The cases of Tanzania and northeastern India offer three lessons on how humanitarian agencies can tailor MHM response strategies to the needs of specific crises.
First, it is critical to conduct a need assessment to understanding the specific characteristics and underlying causes of a crisis. For example, humanitarian response groups ought to differentiate isolated events, like natural disasters, from longer-term conflicts, like civil wars, when formulating a response. Victims of natural disasters may require emergency menstrual health supplies, such as disposable pads, to minimize their exposure to contaminated water. Those in refugee camps might require a longer-term strategy for addressing MHM within their camps, which would include building facilities with private toilets and dustbins.
Second, agencies must achieve high-level buy-in for MHM among leaders in the international development community. Despite the fact that MHM is a critical public health issue that impacts the lives of millions of people, it continues to be highly stigmatized. In order for this issue to be addressed more seriously, it is important to partner with think tanks and international organizations to conduct more research on MHM and to emphasize MHM as an issue of gender equality. MHM is integral to closing gender gaps between women and men and should be wrapped into the broader conversation of women’s unique needs in crisis situations.
Third, it is crucial to operate with cultural sensitivity by working with and learning from communities using a bottom-up approach. As the cases of India and Tanzania reveal, attitudes towards water and sanitation infrastructure are highly nuanced. In addition to having different preferences for menstrual products (e.g. pads versus reusable cloths), communities have different approaches to privacy, such as needing separate toilets for boys and girls. A one-size-fits-all approach is not likely to fit a community’s needs.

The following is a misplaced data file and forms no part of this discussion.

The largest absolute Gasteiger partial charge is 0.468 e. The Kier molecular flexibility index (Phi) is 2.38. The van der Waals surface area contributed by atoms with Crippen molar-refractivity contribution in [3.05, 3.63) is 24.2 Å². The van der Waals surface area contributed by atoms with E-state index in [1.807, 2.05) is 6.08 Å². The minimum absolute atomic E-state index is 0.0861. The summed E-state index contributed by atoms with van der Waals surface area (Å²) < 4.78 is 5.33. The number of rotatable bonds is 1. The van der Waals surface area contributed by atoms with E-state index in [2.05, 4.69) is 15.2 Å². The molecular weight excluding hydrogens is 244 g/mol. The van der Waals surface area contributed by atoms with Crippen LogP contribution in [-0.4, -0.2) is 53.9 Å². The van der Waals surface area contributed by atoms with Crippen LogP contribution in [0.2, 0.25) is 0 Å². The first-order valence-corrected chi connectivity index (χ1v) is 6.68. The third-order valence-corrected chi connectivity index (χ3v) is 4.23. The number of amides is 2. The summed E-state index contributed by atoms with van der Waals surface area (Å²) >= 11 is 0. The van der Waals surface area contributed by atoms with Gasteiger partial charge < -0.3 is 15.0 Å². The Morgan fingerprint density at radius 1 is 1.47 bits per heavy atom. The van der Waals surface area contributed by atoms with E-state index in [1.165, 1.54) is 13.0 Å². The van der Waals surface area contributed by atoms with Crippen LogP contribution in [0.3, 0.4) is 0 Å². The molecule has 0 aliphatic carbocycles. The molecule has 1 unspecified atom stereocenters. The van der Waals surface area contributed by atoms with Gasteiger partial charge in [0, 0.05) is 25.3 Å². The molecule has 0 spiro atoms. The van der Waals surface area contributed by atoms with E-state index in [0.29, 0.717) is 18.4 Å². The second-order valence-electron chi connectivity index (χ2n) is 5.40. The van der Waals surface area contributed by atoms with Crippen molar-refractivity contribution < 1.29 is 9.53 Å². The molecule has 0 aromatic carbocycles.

In her book, It’s Only Blood, Anna Dahlqvist wrote that menstruation is “an experience shared by more than two billion people in the world. Every day 800 million people menstruate. The shame is universal, and the silence is a global rule.” It’s time to break the silence. There is no room for menstrual taboos in humanitarian response to crisis situations.
Ira Guha is a recent graduate of the Master in Public Policy program at the Harvard Kennedy School. She is the founder of Asan, a social enterprise that distributes menstrual cups to women and girls in India. Follow her on Twitter @ira_guha.
Daniela Philipson is also a recent graduate of the Master in Public Policy program at the Harvard Kennedy School. She currently works for the Feminist Task Force on issues related to women’s economic justice and financing for development. Follow her on Twitter @daniphilipson.
Edited by Katie Miller
Photo by Wikimedia Commons